UK holidaymakers are being urged to check, then double check, their bookings are ATOL protected
, after customers have been left out-of-pocket by bogus internet travel companies.
By law, every UK travel company which sells air holidays is required to hold an ATOL, which stands for Air Travel Organiser’s Licence.
As part of the National Scam Awareness Month
, the Civil Aviation Authority (CAA) is warning of scam websites, which are falsely displaying the ‘ATOL Protected’ logo – the sign which means UK air holiday passengers will be refunded or flown home if their travel company goes bust.
Furthermore the phoney travel sites, which look UK based but are typically operated from abroad, are defrauding customers by taking their hard-earned money and issuing fake airline documents – leaving them out-of-pocket, with nowhere to go.
Many customers lured by the unusually cheap flight prices, have reported there was no online credit card payment facility and, were instead asked to pay a deposit or the full amount via a bank transfer.
A steady stream of duped holidaymakers have been in touch with the CAA and dozens more have contacted trading standards teams and police forces across the country.
However bogus websites are often only active for a few weeks and can be operated in several countries, leaving it difficult for the authorities to track criminals down. To reduce the chances of becoming victim, the CAA has the following advice
Bogus websites & the signs to look out for
- Check the ATOL Protected logo is legitimate.
- All ATOL Protected logos should include a reference number which is four to five digits long, and may include a T at the start. If this number is not included, it could be a bogus travel firm.
- Input this reference number and/or the online travel company name, into the Check an ATOL database, which has a list of all ATOL registered companies.
- Make sure you receive an ATOL certificate. On booking your flight-inclusive package, or flight plus accommodation, all ATOL protected UK travel companies must now issue an ATOL certificate as soon as the consumer pays any money towards their trip.
- Don’t part company with your money if you have any doubts about an online travel company.
- The ATOL Protected logo may not include the four or five digit licence reference number.
- Unusually cheap flights advertised to all parts of the world.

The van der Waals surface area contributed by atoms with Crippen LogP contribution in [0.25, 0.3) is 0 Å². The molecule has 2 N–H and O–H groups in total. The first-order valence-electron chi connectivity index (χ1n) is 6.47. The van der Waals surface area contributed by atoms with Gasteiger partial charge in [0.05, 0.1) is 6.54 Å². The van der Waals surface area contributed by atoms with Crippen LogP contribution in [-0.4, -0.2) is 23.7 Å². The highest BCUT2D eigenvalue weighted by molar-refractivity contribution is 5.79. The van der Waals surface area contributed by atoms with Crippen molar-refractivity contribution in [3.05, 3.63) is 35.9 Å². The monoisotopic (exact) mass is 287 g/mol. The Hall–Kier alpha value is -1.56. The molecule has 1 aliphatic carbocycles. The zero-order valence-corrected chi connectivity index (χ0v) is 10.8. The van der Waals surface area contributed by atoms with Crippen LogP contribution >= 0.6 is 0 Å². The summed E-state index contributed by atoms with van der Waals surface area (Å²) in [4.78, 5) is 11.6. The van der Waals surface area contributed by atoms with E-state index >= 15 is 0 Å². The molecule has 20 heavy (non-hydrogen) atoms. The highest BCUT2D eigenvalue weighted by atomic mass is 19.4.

- Poor contact details. Advertised telephone is not answered and has few if any other contact details, such as an address.
- No online payment facility and customers are asked to pay for their flight bookings by bank transfer.
- Once a deposit/fee has been paid, consumers are told the cost has gone up or asked to pay extra.
- The consumer may receive a document referring to a reservation rather than a confirmed flight ticket or does not receive anything at all.
- And just because a website ends in .co.uk or a contact telephone number has a London dialling code, this does not always mean they are UK based - both of these can be operated from abroad.
Richard Jackson, Group Director for Consumer Protection at the CAA, said: “ATOL gives you the peace of mind that you won’t lose your money and will get home safely even if your travel company goes bust.
“However, we are aware of a number of bogus websites advertising unusually cheap deals, which are operated from abroad and falsely claiming to have ATOL protection.
“It is really important that customers look beyond the price and check, and double check, the travel company has ATOL protection. Once you’ve confirmed this and paid for your holiday, make sure you get an ATOL certificate.”
The Association of Chief Police Officers recently released figures
relating to all UK online tickets scams. The data showed £3.7 million was handed over to fraudsters in 2013, for a range of tickets including concert, festival and flight tickets. The data revealed 1,015 scam flight ticket sales had been reported, accounting for 22% of total scam sales.
Anyone who feels they have been the victim of a bogus holiday company and has lost money should contact the Citizens Advice Bureau
, which works with trading standards teams across the country to investigate fraud. In addition you can report fraud and internet crime to Action Fraud
As part of a wider strategy, the National Trading Standards eCrime Team
has been set up to protect consumers and businesses from the rising levels of internet crime and online fraud.
Lord Toby Harris, Chairman of National Trading Standards Board, said: “Bogus travel websites are a lucrative venture for criminals, given the sums of money they can make in a relatively short space of time.
“These fraudsters are clever and create sites that look legitimate, luring people in with eye-catching deals. It’s vital that consumers are on their guard to avoid being duped – if something doesn’t feel right, don’t part with your money until you’ve thoroughly checked it out.
“And if you suspect a company is bogus, report it. That way we can work to stamp out these cruel scams that every year leave families out of pocket, and without a holiday.”
More information on how to make sure your holiday is ATOL protected is available at www.packpeaceofmind.co.uk
For further press information, including example consumer comments
or to request an interview, contact the CAA Press Office on: 0207 453 6030 email@example.com
Follow the CAA on Twitter @UK_CAANotes to Editors:
The CAA is the UK's specialist aviation regulator. Its activities include: making sure that the aviation industry meets the highest technical and operational safety standards; preventing holidaymakers from being stranded abroad or losing money because of tour operator insolvency; planning and regulating all UK airspace; and regulating airports, air traffic services and airlines and providing advice on aviation policy.